After an hour trip by train, myself and my brother arrived at Bray and was welcomed by quite a few fellow walkers. There were more at the first outing in Howth a month previous but I would put that down to the weather. I brought my Osprey 33 litre backpack with Helly Hansen rain jacket and Berghaus rain trousers. I had my pacerpoles with me this time as we were advised to bring poles with us. They proved to be a great help.
So 10 am came and went and we started to move out. The walk involved using the cliff walk from Bray to Greystones but rather than continuing to Greystones, we would climb up and over Bray Head and loop back to Bray. Looking from Bray, it seemed daunting, but we were assured that the climb was gradual and not as steep as it looked. Onwards we went along the promenade which was bustling with joggers, walkers and a solitary accordionist. The clouds were dark but I wasn’t dressed for rain at this stage.
10 minutes in, as we were walking along the cliff walk, we felt the first drop. One drop became two until a steady shower started. “This is down for the day”..I said to myself. I pulled on the rain jacket and continued in the hope that it was a solitary shower and it would clear sharpish. At the very least, it would be a good time to test the rain gear! A half an hour and it hadn’t relented. The zip-offs were soaked so I thought that now would be a good time to don the rain trousers. The backpack was a lost cause at this stage and soaked through. I should have brought a cover! After a little while, we stopped for a bit so I could put on the rain trousers. They were a massive help! I would recommend them to anyone interested. Most there had ponchos but I prefer rain jacket and trousers.
The climb up the hill was tough in places but nothing too challenging. It was pretty funny seeing a sign warning us of the presence of a bull and totally disregarding it. Yes, we are that crazy!! There were a few awkward obstacles to negotiate but all in all the climb is anything you would see while walking from Rabanal del Camino to Foncebadon. At times, we were walking through flowing streams but the rain started to subside while we were making the descent back to Bray. It was pretty misty also, and it was a shame that we didn’t see the one thing that we came to see…Bray Head cross. Visibility was very poor being so high. The descent was gradual but the rain made walking difficult and it was very easy to slip. After another hour, we made it back to base safely and in one piece.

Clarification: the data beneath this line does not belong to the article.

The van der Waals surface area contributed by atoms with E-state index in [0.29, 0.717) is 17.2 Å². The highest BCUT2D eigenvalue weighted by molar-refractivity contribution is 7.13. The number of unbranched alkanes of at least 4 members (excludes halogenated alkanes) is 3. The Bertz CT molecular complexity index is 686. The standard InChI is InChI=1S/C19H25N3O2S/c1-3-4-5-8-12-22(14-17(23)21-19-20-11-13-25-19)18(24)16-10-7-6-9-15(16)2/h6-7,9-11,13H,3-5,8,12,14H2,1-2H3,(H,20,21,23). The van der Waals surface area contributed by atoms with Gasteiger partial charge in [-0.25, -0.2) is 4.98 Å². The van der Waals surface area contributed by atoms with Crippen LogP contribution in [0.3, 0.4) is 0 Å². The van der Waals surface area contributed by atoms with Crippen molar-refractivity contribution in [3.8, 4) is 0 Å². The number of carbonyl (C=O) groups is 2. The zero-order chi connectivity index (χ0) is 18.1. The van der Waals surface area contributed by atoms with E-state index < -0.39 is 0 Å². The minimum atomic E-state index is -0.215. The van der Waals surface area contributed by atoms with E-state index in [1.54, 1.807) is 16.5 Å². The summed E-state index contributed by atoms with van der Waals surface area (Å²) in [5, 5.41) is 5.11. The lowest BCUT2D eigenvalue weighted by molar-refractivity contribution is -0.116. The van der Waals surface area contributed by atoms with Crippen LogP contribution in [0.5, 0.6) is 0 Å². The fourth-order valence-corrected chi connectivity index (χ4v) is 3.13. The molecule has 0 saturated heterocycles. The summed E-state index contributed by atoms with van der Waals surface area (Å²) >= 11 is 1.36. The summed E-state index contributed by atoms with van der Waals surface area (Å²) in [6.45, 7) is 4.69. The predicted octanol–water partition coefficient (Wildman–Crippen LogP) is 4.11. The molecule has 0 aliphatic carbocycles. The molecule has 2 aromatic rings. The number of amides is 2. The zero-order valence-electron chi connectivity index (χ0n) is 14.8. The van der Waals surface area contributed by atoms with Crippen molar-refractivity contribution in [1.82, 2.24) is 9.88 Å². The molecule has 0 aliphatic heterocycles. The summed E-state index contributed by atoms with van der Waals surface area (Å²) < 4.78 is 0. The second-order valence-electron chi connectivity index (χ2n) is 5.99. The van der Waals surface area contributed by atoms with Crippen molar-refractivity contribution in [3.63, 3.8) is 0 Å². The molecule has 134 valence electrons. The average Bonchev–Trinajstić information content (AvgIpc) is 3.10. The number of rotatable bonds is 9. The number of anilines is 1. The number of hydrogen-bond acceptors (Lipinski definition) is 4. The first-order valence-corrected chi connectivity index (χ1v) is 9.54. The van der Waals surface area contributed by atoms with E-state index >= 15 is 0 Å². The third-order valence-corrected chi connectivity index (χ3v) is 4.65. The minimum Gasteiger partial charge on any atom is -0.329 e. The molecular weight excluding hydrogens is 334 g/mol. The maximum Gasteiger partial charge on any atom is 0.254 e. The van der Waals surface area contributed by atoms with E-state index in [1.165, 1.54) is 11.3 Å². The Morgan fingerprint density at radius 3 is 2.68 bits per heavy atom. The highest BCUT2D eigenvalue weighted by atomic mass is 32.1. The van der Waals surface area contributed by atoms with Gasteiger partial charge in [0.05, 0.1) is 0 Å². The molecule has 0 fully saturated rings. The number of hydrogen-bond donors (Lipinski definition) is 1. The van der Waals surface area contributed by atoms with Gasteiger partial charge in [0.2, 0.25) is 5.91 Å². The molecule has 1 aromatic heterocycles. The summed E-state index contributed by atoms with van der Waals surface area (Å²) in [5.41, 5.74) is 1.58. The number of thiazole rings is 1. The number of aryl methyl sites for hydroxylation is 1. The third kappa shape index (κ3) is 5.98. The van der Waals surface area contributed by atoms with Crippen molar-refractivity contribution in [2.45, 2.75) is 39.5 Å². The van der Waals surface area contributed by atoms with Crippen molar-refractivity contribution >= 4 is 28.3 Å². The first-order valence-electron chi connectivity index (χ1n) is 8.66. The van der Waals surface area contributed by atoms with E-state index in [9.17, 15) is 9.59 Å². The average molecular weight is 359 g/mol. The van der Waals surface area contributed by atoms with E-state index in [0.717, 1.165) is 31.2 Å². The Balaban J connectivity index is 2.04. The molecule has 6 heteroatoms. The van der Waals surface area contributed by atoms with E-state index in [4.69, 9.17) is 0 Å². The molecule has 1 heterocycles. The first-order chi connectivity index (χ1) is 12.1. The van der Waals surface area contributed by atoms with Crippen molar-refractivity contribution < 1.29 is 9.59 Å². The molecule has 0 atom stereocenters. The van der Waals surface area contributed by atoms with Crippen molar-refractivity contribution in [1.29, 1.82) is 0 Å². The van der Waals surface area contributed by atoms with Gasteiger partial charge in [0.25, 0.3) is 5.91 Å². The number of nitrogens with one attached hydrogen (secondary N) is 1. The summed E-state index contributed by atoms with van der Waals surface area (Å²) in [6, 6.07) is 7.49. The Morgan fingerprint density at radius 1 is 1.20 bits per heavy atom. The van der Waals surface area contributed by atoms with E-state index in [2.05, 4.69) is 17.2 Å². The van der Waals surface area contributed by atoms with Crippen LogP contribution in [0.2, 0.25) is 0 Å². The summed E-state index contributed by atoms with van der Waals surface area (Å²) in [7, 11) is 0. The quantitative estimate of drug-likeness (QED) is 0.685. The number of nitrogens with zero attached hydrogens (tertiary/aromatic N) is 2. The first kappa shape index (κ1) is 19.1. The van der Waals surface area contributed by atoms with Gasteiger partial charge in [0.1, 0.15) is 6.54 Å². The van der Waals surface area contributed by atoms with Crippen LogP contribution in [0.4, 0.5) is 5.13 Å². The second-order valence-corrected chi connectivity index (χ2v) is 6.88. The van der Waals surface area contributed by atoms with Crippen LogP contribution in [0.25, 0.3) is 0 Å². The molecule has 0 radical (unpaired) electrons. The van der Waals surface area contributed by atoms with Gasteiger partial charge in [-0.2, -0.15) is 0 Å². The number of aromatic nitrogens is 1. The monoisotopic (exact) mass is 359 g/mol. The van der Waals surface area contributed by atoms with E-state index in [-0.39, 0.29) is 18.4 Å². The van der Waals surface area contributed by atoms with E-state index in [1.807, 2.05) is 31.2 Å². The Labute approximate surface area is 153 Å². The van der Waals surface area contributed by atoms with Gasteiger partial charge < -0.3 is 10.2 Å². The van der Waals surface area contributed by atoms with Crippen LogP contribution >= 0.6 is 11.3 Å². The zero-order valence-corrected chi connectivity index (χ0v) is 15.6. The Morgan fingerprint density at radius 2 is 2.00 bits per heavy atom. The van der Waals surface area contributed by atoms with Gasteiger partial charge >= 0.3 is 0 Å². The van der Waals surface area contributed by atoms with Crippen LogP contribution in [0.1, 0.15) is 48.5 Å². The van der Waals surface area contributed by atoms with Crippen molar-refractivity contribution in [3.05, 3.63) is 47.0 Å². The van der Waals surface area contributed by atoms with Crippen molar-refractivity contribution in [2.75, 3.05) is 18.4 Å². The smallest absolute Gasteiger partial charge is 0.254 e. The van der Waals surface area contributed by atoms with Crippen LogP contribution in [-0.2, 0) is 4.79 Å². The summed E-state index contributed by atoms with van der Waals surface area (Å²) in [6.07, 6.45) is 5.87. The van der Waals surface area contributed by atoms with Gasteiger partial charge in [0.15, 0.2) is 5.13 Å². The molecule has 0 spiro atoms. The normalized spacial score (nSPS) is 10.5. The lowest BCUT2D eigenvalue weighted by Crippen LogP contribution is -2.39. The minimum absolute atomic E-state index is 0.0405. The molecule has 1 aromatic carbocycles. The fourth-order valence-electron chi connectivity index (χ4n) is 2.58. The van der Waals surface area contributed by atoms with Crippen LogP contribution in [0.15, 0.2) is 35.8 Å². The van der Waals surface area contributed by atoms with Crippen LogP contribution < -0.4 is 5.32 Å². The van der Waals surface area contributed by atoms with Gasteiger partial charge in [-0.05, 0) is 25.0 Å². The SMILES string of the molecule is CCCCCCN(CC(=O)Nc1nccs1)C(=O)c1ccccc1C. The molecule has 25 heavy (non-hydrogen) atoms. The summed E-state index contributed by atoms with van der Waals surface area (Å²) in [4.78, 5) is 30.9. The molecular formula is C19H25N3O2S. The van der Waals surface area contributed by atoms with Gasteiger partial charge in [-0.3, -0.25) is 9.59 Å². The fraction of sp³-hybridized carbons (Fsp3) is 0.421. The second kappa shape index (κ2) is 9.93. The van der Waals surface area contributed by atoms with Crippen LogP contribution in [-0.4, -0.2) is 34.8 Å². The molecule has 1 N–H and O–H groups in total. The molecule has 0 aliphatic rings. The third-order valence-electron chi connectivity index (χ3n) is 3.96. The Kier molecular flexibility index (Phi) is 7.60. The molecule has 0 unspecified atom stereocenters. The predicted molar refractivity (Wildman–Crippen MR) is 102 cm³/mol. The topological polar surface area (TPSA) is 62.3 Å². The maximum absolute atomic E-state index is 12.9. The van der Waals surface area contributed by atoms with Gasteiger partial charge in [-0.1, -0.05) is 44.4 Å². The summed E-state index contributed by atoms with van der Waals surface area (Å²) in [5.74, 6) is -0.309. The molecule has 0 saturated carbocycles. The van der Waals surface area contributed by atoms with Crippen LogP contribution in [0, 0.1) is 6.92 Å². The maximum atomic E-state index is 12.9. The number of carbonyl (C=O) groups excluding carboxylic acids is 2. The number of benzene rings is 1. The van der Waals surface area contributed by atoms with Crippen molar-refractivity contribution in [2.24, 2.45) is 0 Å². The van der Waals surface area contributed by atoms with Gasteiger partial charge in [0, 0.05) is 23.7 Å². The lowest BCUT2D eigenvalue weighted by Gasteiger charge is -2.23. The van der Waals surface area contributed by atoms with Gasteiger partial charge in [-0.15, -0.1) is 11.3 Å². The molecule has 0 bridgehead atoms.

Despite the conditions, it is a beautiful walk and I would love to give it another go in better weather. During the week, the Camino Society left me a message on Instagram (after I expressed concerns about the forecast)..”It will be like a new adventure”..and it most certainly was. It gave me a great chance to test my rain gear and find any faults..which there were many. I have a few months to find a more effective rain jacket as my Helly Hansen just didn’t cut it. It was also great meeting society members again and talking about future plans. Bernard and Jim can’t be praised highly enough. I can’t wait for the next outing.
Unfortunately, with the poor weather conditions, I felt it wise to cancel the Camino prep / training meet up in Howth tomorrow. I have been on the Howth cliff path while it is raining and it can be difficult to negotiate some sections.
More photos can be found on Camino Society Ireland’s facebook page.
With slightly under 4 months left before my next stroll in Spain, I can already feel my anticipation levels rising. I want to go now!….but I would probably lose my job and annoy a whole bunch of people. So I might as well wait until September. That first day is going to be eventful..I can just see it now! Catch a flight at half 6 am – arrive in Madrid at 10 am – catch a bus to La Rioja shortly after, and then walk 12km to Navarrete where I will treat myself to a meal and my first cerveza. I can’t help it that I’m a worrier, but I just hope I don’t miss that bus in Barajas! Plan B’s aren’t my strong point.